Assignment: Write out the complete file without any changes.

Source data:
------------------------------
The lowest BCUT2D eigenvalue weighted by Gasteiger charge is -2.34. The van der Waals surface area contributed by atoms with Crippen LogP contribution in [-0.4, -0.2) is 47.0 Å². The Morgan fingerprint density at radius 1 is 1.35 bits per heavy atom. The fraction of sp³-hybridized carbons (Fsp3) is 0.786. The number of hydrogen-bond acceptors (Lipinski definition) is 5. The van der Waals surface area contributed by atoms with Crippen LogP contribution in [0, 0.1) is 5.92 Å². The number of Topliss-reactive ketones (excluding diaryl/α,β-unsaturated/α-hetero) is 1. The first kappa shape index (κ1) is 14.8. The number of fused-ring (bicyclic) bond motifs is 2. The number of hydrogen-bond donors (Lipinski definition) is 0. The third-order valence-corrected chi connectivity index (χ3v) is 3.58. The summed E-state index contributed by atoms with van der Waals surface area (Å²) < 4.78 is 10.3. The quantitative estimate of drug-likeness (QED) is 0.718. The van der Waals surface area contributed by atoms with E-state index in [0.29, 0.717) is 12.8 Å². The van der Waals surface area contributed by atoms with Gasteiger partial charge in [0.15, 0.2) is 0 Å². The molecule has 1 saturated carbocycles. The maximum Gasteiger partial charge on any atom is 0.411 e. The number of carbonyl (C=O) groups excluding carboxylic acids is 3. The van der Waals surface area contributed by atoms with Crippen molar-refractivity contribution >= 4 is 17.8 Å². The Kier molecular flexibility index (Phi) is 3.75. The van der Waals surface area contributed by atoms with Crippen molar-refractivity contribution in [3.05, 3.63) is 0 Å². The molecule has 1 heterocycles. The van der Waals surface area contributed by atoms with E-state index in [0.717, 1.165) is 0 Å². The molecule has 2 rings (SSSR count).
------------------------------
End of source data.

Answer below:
The lowest BCUT2D eigenvalue weighted by Gasteiger charge is -2.34. The van der Waals surface area contributed by atoms with Crippen LogP contribution in [-0.4, -0.2) is 47.0 Å². The Morgan fingerprint density at radius 1 is 1.35 bits per heavy atom. The fraction of sp³-hybridized carbons (Fsp3) is 0.786. The number of hydrogen-bond acceptors (Lipinski definition) is 5. The van der Waals surface area contributed by atoms with Crippen LogP contribution in [0, 0.1) is 5.92 Å². The number of Topliss-reactive ketones (excluding diaryl/α,β-unsaturated/α-hetero) is 1. The first kappa shape index (κ1) is 14.8. The number of fused-ring (bicyclic) bond motifs is 2. The number of hydrogen-bond donors (Lipinski definition) is 0. The third-order valence-corrected chi connectivity index (χ3v) is 3.58. The summed E-state index contributed by atoms with van der Waals surface area (Å²) < 4.78 is 10.3. The quantitative estimate of drug-likeness (QED) is 0.718. The van der Waals surface area contributed by atoms with E-state index in [0.29, 0.717) is 12.8 Å². The van der Waals surface area contributed by atoms with Gasteiger partial charge in [0.15, 0.2) is 0 Å². The molecule has 1 saturated carbocycles. The maximum Gasteiger partial charge on any atom is 0.411 e. The number of carbonyl (C=O) groups excluding carboxylic acids is 3. The van der Waals surface area contributed by atoms with Crippen molar-refractivity contribution >= 4 is 17.8 Å². The Kier molecular flexibility index (Phi) is 3.75. The van der Waals surface area contributed by atoms with Crippen molar-refractivity contribution in [3.05, 3.63) is 0 Å². The molecule has 1 heterocycles. The van der Waals surface area contributed by atoms with E-state index in [0.717, 1.165) is 0 Å². The molecule has 2 rings (SSSR count).